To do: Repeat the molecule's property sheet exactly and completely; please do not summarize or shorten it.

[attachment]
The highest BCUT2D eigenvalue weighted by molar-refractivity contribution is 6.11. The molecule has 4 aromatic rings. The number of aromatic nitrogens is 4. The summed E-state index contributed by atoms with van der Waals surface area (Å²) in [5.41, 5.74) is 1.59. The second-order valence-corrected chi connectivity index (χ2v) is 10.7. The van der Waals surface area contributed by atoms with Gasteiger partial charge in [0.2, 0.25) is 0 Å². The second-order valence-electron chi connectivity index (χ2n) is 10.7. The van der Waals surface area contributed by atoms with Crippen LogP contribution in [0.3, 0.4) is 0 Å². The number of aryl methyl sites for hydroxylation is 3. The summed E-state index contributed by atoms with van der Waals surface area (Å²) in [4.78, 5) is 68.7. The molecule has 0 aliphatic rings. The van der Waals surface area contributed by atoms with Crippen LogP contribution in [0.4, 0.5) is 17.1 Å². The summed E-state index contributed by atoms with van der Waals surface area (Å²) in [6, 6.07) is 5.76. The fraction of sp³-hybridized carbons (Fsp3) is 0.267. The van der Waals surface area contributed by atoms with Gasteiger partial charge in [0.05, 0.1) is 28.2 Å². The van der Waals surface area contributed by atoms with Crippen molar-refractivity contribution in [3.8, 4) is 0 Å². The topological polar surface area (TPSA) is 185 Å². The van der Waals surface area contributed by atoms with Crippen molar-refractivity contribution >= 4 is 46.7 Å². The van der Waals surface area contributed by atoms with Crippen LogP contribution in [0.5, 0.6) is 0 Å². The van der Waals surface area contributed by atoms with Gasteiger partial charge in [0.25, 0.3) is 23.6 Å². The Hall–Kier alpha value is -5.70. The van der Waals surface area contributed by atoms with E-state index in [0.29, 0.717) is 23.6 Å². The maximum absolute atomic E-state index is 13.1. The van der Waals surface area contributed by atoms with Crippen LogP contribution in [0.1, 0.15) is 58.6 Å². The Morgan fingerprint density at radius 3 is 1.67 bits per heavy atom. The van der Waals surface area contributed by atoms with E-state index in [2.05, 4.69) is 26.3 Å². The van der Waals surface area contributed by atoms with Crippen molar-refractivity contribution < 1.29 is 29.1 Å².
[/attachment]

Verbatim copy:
The highest BCUT2D eigenvalue weighted by molar-refractivity contribution is 6.11. The molecule has 4 aromatic rings. The number of aromatic nitrogens is 4. The summed E-state index contributed by atoms with van der Waals surface area (Å²) in [5.41, 5.74) is 1.59. The second-order valence-corrected chi connectivity index (χ2v) is 10.7. The van der Waals surface area contributed by atoms with Gasteiger partial charge in [0.2, 0.25) is 0 Å². The second-order valence-electron chi connectivity index (χ2n) is 10.7. The van der Waals surface area contributed by atoms with Crippen LogP contribution in [0.3, 0.4) is 0 Å². The number of aryl methyl sites for hydroxylation is 3. The summed E-state index contributed by atoms with van der Waals surface area (Å²) in [4.78, 5) is 68.7. The molecule has 0 aliphatic rings. The van der Waals surface area contributed by atoms with Crippen LogP contribution in [0.4, 0.5) is 17.1 Å². The summed E-state index contributed by atoms with van der Waals surface area (Å²) in [6, 6.07) is 5.76. The fraction of sp³-hybridized carbons (Fsp3) is 0.267. The van der Waals surface area contributed by atoms with Gasteiger partial charge in [0.05, 0.1) is 28.2 Å². The van der Waals surface area contributed by atoms with Crippen molar-refractivity contribution in [3.8, 4) is 0 Å². The topological polar surface area (TPSA) is 185 Å². The van der Waals surface area contributed by atoms with Crippen molar-refractivity contribution >= 4 is 46.7 Å². The van der Waals surface area contributed by atoms with Crippen LogP contribution in [0.5, 0.6) is 0 Å². The van der Waals surface area contributed by atoms with Gasteiger partial charge in [0.25, 0.3) is 23.6 Å². The Hall–Kier alpha value is -5.70. The van der Waals surface area contributed by atoms with E-state index in [0.29, 0.717) is 23.6 Å². The maximum absolute atomic E-state index is 13.1. The van der Waals surface area contributed by atoms with Crippen LogP contribution in [0.1, 0.15) is 58.6 Å². The Morgan fingerprint density at radius 3 is 1.67 bits per heavy atom. The van der Waals surface area contributed by atoms with E-state index in [2.05, 4.69) is 26.3 Å². The van der Waals surface area contributed by atoms with Crippen molar-refractivity contribution < 1.29 is 29.1 Å².